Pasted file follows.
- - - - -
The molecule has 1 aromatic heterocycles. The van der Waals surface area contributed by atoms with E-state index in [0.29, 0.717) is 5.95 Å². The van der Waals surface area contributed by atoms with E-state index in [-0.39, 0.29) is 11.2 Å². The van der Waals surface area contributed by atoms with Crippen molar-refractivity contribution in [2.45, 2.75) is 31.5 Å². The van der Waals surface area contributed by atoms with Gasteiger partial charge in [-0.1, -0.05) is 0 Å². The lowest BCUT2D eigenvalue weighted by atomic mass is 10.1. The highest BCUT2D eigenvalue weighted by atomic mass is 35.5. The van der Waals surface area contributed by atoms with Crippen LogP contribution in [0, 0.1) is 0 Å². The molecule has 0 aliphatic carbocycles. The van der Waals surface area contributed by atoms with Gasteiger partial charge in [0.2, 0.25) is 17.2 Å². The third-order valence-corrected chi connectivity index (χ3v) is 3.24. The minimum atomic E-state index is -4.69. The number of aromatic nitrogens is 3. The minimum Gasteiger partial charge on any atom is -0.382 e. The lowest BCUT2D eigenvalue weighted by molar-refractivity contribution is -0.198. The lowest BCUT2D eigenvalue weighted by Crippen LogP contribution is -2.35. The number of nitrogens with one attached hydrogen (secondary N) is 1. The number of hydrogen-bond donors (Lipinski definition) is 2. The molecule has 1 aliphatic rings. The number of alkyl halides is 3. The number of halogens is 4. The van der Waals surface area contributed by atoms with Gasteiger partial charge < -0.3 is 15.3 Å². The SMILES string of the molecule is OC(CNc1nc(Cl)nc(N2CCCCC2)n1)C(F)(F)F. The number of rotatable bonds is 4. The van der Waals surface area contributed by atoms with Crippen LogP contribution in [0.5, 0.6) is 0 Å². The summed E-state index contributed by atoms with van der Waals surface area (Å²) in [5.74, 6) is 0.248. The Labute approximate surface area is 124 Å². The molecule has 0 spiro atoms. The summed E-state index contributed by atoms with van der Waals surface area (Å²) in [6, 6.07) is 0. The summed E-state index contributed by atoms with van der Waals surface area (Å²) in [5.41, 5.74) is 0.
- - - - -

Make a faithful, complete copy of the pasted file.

The molecule has 1 aromatic heterocycles. The van der Waals surface area contributed by atoms with E-state index in [0.29, 0.717) is 5.95 Å². The van der Waals surface area contributed by atoms with E-state index in [-0.39, 0.29) is 11.2 Å². The van der Waals surface area contributed by atoms with Crippen molar-refractivity contribution in [2.45, 2.75) is 31.5 Å². The van der Waals surface area contributed by atoms with Gasteiger partial charge in [-0.1, -0.05) is 0 Å². The lowest BCUT2D eigenvalue weighted by atomic mass is 10.1. The highest BCUT2D eigenvalue weighted by atomic mass is 35.5. The van der Waals surface area contributed by atoms with Crippen LogP contribution in [0, 0.1) is 0 Å². The molecule has 0 aliphatic carbocycles. The van der Waals surface area contributed by atoms with Gasteiger partial charge in [0.2, 0.25) is 17.2 Å². The third-order valence-corrected chi connectivity index (χ3v) is 3.24. The minimum atomic E-state index is -4.69. The number of aromatic nitrogens is 3. The minimum Gasteiger partial charge on any atom is -0.382 e. The lowest BCUT2D eigenvalue weighted by molar-refractivity contribution is -0.198. The lowest BCUT2D eigenvalue weighted by Crippen LogP contribution is -2.35. The number of nitrogens with one attached hydrogen (secondary N) is 1. The number of hydrogen-bond donors (Lipinski definition) is 2. The molecule has 1 aliphatic rings. The number of alkyl halides is 3. The number of halogens is 4. The van der Waals surface area contributed by atoms with Gasteiger partial charge < -0.3 is 15.3 Å². The SMILES string of the molecule is OC(CNc1nc(Cl)nc(N2CCCCC2)n1)C(F)(F)F. The number of rotatable bonds is 4. The van der Waals surface area contributed by atoms with Crippen LogP contribution in [0.5, 0.6) is 0 Å². The summed E-state index contributed by atoms with van der Waals surface area (Å²) in [5.74, 6) is 0.248. The Labute approximate surface area is 124 Å². The molecule has 0 spiro atoms. The summed E-state index contributed by atoms with van der Waals surface area (Å²) in [6, 6.07) is 0. The summed E-state index contributed by atoms with van der Waals surface area (Å²) in [5.41, 5.74) is 0.